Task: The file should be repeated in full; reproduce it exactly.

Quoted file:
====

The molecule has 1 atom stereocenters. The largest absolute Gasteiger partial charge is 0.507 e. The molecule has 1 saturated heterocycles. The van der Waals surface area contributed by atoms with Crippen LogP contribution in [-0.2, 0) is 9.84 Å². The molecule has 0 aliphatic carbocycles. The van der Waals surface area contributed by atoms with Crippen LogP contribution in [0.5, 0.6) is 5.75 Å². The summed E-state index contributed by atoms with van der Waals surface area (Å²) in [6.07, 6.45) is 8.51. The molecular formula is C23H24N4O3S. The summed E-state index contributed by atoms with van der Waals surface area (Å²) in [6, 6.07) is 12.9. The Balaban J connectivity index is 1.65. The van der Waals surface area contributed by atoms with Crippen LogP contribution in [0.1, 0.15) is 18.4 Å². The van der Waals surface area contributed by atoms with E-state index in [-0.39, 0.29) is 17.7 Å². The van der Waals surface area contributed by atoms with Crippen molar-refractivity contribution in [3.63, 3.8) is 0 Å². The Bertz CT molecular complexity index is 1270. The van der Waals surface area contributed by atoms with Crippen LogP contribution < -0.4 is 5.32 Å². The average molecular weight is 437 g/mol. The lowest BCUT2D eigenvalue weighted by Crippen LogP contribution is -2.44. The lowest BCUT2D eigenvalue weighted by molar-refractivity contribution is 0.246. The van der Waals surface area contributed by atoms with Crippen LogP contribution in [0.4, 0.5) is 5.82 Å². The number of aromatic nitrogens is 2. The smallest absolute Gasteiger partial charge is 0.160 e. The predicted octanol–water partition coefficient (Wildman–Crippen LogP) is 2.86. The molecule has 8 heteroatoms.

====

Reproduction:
The molecule has 1 atom stereocenters. The largest absolute Gasteiger partial charge is 0.507 e. The molecule has 1 saturated heterocycles. The van der Waals surface area contributed by atoms with Crippen LogP contribution in [-0.2, 0) is 9.84 Å². The molecule has 0 aliphatic carbocycles. The van der Waals surface area contributed by atoms with Crippen LogP contribution in [0.5, 0.6) is 5.75 Å². The summed E-state index contributed by atoms with van der Waals surface area (Å²) in [6.07, 6.45) is 8.51. The molecular formula is C23H24N4O3S. The summed E-state index contributed by atoms with van der Waals surface area (Å²) in [6, 6.07) is 12.9. The Balaban J connectivity index is 1.65. The van der Waals surface area contributed by atoms with Crippen LogP contribution in [0.1, 0.15) is 18.4 Å². The van der Waals surface area contributed by atoms with E-state index in [-0.39, 0.29) is 17.7 Å². The van der Waals surface area contributed by atoms with Crippen molar-refractivity contribution in [3.63, 3.8) is 0 Å². The Bertz CT molecular complexity index is 1270. The van der Waals surface area contributed by atoms with Crippen LogP contribution < -0.4 is 5.32 Å². The average molecular weight is 437 g/mol. The lowest BCUT2D eigenvalue weighted by Crippen LogP contribution is -2.44. The lowest BCUT2D eigenvalue weighted by molar-refractivity contribution is 0.246. The van der Waals surface area contributed by atoms with Crippen LogP contribution in [0.4, 0.5) is 5.82 Å². The number of aromatic nitrogens is 2. The smallest absolute Gasteiger partial charge is 0.160 e. The predicted octanol–water partition coefficient (Wildman–Crippen LogP) is 2.86. The molecule has 8 heteroatoms.